The 19-Year Path To Identifying The Remains Of A Mother Who Disappeared In Hurricane Katrina

Tonette Jackson went missing in Mississippi after Hurricane Katrina in 2005. (Othram via CNN Newsource)

By Kaila Nichols and Sara Smart, CNN

(CNN) — For anyone who watched the aftermath of Hurricane Katrina from afar, the vast devastation could have been captured by a single heartbreaking news interview.

A reporter from Gulf Coast TV station WKRG stopped Hardy Jackson as he walked the streets after the towering flood receded in Biloxi, Mississippi.

He couldn’t find his 46-year-old wife’s body.

“She’s gone,” he told the then-CNN affiliate.

Hardy and Tonette Jackson had been at home when Katrina hit in August 2005. They didn’t expect the water to rise so quickly, he explained. And as they moved to the attic, their house collapsed.

Hardy held onto a tree while also holding Tonette’s hand. But after a while, she realized he couldn’t hold on much longer, he continued. Tonette’s last request of him was to take care of their children and grandchildren.

They let go.

Soon after, Hardy stood with two boys in Biloxi, looked around at the ruins left by the flood and observed: “We ain’t got nowhere to go, nowhere to go. I’m, I’m lost. That’s all I had. That’s all I had.”

A week later, search crews found a body inland of Biloxi in St. Martin between slabs where two homes had been. But the remains couldn’t be identified, and so they were buried at Machpelah Cemetery in nearby Pascagoula under the name Jane (Love), according to information cited by Mississippi officials.

Meanwhile, the Jacksons could not find their matriarch. Tonette became one of 12,000 people reportedly missing in Louisiana and Mississippi after one of the strongest hurricanes in US history, with 1,392 fatalities and damages of $125 billion.

For the next five years, Hardy kept his promise to care for the children and grandchildren. But still, he and his family could not give Tonette a proper burial.

“They say my wife’s body gone to the bay. There’s nothing I can do,” Hardy told CNN in 2010. “Many times I woke up, I’ve been wishing it was a dream.”

And in 2013, Hardy passed away, his kin no closer to finding Tonette than they’d been when the storm swirled away from the shore.

‘It shouldn’t have taken this long’

The next decade saw major advances in DNA technology set the stage for new breaks in infamous unsolved crimes and missing persons cases. In Mississippi, the Bureau of Investigations and the State Medical Examiner’s Office took notice.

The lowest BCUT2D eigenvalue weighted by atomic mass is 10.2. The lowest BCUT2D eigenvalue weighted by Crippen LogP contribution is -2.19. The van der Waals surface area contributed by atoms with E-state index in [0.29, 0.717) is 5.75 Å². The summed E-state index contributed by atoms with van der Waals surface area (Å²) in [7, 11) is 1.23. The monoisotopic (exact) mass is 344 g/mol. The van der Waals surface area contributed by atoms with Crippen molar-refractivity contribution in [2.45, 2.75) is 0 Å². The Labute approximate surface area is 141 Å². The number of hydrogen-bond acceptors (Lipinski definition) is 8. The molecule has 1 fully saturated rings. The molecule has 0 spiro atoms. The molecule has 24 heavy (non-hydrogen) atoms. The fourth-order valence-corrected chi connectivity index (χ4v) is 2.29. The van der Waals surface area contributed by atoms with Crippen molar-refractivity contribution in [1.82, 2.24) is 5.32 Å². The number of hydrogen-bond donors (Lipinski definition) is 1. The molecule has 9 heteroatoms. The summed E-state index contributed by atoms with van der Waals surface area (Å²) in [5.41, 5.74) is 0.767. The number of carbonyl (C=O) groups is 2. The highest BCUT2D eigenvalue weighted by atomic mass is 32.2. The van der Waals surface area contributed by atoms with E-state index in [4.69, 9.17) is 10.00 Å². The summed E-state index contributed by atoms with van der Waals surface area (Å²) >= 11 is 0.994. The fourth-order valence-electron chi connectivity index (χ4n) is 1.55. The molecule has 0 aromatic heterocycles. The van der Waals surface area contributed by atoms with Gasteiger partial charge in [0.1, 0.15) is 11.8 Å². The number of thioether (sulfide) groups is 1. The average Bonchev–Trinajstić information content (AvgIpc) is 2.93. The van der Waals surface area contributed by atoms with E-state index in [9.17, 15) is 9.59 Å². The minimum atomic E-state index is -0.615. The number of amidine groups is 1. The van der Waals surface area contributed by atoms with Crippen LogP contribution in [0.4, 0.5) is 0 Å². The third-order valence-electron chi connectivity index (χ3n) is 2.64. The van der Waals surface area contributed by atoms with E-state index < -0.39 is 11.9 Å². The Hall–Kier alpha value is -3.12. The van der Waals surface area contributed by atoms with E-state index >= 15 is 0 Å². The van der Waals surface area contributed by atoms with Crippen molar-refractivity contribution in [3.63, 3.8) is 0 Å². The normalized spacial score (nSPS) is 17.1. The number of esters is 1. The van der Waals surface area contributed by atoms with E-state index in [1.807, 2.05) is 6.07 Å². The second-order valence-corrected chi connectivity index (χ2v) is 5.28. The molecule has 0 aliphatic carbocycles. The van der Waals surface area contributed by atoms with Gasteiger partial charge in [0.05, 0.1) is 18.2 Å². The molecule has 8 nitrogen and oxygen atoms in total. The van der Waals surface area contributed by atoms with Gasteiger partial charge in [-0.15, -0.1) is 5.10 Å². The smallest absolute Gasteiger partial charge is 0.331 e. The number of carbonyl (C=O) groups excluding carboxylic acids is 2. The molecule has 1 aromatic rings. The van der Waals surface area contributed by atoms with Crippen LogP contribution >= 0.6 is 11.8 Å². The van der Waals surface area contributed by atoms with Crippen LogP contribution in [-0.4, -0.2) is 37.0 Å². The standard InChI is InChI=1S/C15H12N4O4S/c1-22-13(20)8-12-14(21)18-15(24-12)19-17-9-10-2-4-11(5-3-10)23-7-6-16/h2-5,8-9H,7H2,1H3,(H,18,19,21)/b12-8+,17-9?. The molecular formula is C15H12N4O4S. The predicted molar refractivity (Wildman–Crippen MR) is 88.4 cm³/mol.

In 2023, a task force of those agencies set about once again trying to identify the unnamed Katrina victim found between those two slabs north of Biloxi, according the narrative cited by the bureau.

Experts exhumed the remains of Jane (Love) and sent them to Othram, a Texas-based company that used forensic genetic genealogy – a blend of DNA analysis and traditional family-tree research – to come up with leads for the state Investigations Bureau, according to a company news release.

Othram had helped Mississippi officials investigate other cases, bureau Special Agent Christa Groom told CNN. Funding came from Carla Davis, a philanthropist and genealogist at Othram “committed to resolving the backlog of cold cases” in the state, the company said.

Using Othram’s leads and “additional DNA testing of a close family member” of Tonette Jackson, a match for Jane (Love) was revealed:

After almost 19 years, science revealed the remains found a week after Katrina in St. Martin belonged to Tonette, the news release states.

Finally, her family could reclaim her remains. And officials could close the case of one more name etched into Mississippi’s granite memorial to those taken by Katrina.

“It shouldn’t have taken this long, yet here we are,” said Davis, the special agent, adding she is “just glad to get them some closure.”

“It’s a good feeling to know that you’ve helped them kind of be at peace because they waited a long time for this.”

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